Uncovering the mysteries of the ancient world could soon get a little easier thanks to a new release from DeepMind.
The Alphabet-owned firm has revealed Ithaca, a new AI model that could help restore and piece together historical inscriptions, texts and other writings.
Ancient texts are often damaged and incomplete, meaning their full meanings can be unclear or even lost completely. But by analyzing existing fragments and considering contextual data, Ithaca can help suggest what these missing parts might be - and even offer suggestions on when and where it was written.
In a blog post (opens in new tab) announcing the launch, DeepMind notes how Ithaca’s deep neural network is trained with the largest digital dataset of Greek inscriptions from the Packard Humanities Institute.
As opposed to many existing natural language processing models, which are trained on words in order to spot trends found in common sentences, Ithaca was also trained using individual characters, as the antiquities would often be broken or damaged half-way through a word.
Once an inscription has been analyzed, Ithaca is then able to generate several predictions for what it thinks the entire text could say, leaving it to the historians to choose a final answer using their expertise.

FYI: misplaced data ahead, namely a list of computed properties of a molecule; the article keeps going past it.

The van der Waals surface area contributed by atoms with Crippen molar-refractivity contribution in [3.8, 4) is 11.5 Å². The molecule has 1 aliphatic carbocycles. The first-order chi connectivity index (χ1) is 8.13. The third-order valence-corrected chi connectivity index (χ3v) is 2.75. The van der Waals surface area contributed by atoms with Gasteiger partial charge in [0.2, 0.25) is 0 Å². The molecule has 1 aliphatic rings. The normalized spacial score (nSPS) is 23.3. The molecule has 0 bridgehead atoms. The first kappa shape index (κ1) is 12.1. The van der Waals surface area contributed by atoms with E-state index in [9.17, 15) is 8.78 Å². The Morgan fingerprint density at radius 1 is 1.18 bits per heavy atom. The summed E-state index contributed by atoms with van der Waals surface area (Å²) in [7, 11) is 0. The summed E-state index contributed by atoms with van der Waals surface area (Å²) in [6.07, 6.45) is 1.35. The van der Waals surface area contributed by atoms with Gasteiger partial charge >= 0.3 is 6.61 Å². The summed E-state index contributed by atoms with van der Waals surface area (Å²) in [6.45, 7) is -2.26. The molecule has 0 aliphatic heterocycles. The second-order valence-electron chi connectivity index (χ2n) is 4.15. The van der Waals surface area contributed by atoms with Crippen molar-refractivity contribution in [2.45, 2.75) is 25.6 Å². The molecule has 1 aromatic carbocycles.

It is also able to consider the probability of the text originating from any of 84 different ancient regions, as well as producing a distribution of predicted dates across all decades from 800 BCE to 800 CE.
The company notes that Ithaca was able to achieve 62% accuracy in restoring damaged texts, 71% accuracy in identifying their original location, and can date texts to within 30 years of their ground-truth date ranges.
DeepMind has partnered with a number of leading scholarly institutions to develop its model, including the Department of Humanities of Ca' Foscari University of Venice, the Classics Faculty of the University of Oxford, and the Department of Informatics of the Athens University of Economics and Business.
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The company has now open-sourced the code behind Ithaca, as well as the pretrained model and an interactive guide to help open it up to more users, as well as partnering with Google Cloud and Google Arts & Culture to launch a free interactive version of Ithaca for researchers, educators, museum staff and others.
“We believe this is just the start for tools like Ithaca and the potential for collaboration between machine learning and the humanities,” DeepMind concluded. “We hope that models like Ithaca can unlock the cooperative potential between AI and the humanities, transformationally impacting the way we study and write about some of the most significant periods in human history.”